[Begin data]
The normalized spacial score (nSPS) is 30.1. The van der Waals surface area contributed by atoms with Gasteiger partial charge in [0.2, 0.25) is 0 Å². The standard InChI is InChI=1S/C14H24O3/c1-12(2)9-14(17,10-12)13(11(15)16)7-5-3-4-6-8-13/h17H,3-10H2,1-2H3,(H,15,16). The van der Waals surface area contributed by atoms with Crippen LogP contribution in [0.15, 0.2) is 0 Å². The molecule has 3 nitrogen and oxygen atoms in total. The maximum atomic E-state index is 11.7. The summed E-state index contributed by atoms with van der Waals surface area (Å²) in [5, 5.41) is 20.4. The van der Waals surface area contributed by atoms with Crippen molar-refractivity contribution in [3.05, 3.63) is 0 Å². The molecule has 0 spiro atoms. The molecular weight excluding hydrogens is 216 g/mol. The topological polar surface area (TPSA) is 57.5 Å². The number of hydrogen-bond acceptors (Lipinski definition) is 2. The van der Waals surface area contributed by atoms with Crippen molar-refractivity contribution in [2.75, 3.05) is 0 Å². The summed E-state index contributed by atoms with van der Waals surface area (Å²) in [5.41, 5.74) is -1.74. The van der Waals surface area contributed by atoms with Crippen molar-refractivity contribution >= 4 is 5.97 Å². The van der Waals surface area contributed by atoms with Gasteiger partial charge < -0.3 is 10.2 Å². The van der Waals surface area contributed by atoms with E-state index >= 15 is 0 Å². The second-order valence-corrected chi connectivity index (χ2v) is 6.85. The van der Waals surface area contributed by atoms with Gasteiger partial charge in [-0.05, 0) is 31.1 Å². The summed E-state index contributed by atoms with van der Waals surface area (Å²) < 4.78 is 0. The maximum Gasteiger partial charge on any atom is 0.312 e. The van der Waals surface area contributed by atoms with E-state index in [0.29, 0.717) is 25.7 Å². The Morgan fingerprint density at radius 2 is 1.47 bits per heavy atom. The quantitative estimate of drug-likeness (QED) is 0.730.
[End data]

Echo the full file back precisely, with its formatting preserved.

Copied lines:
The normalized spacial score (nSPS) is 30.1. The van der Waals surface area contributed by atoms with Gasteiger partial charge in [0.2, 0.25) is 0 Å². The standard InChI is InChI=1S/C14H24O3/c1-12(2)9-14(17,10-12)13(11(15)16)7-5-3-4-6-8-13/h17H,3-10H2,1-2H3,(H,15,16). The van der Waals surface area contributed by atoms with Crippen LogP contribution in [0.15, 0.2) is 0 Å². The molecule has 3 nitrogen and oxygen atoms in total. The maximum atomic E-state index is 11.7. The summed E-state index contributed by atoms with van der Waals surface area (Å²) in [5, 5.41) is 20.4. The van der Waals surface area contributed by atoms with Crippen molar-refractivity contribution in [3.05, 3.63) is 0 Å². The molecule has 0 spiro atoms. The molecular weight excluding hydrogens is 216 g/mol. The topological polar surface area (TPSA) is 57.5 Å². The number of hydrogen-bond acceptors (Lipinski definition) is 2. The van der Waals surface area contributed by atoms with Crippen molar-refractivity contribution in [2.75, 3.05) is 0 Å². The summed E-state index contributed by atoms with van der Waals surface area (Å²) in [5.41, 5.74) is -1.74. The van der Waals surface area contributed by atoms with Crippen molar-refractivity contribution >= 4 is 5.97 Å². The van der Waals surface area contributed by atoms with Gasteiger partial charge < -0.3 is 10.2 Å². The van der Waals surface area contributed by atoms with E-state index >= 15 is 0 Å². The second-order valence-corrected chi connectivity index (χ2v) is 6.85. The van der Waals surface area contributed by atoms with Gasteiger partial charge in [-0.05, 0) is 31.1 Å². The summed E-state index contributed by atoms with van der Waals surface area (Å²) < 4.78 is 0. The maximum Gasteiger partial charge on any atom is 0.312 e. The van der Waals surface area contributed by atoms with E-state index in [0.29, 0.717) is 25.7 Å². The Morgan fingerprint density at radius 2 is 1.47 bits per heavy atom. The quantitative estimate of drug-likeness (QED) is 0.730.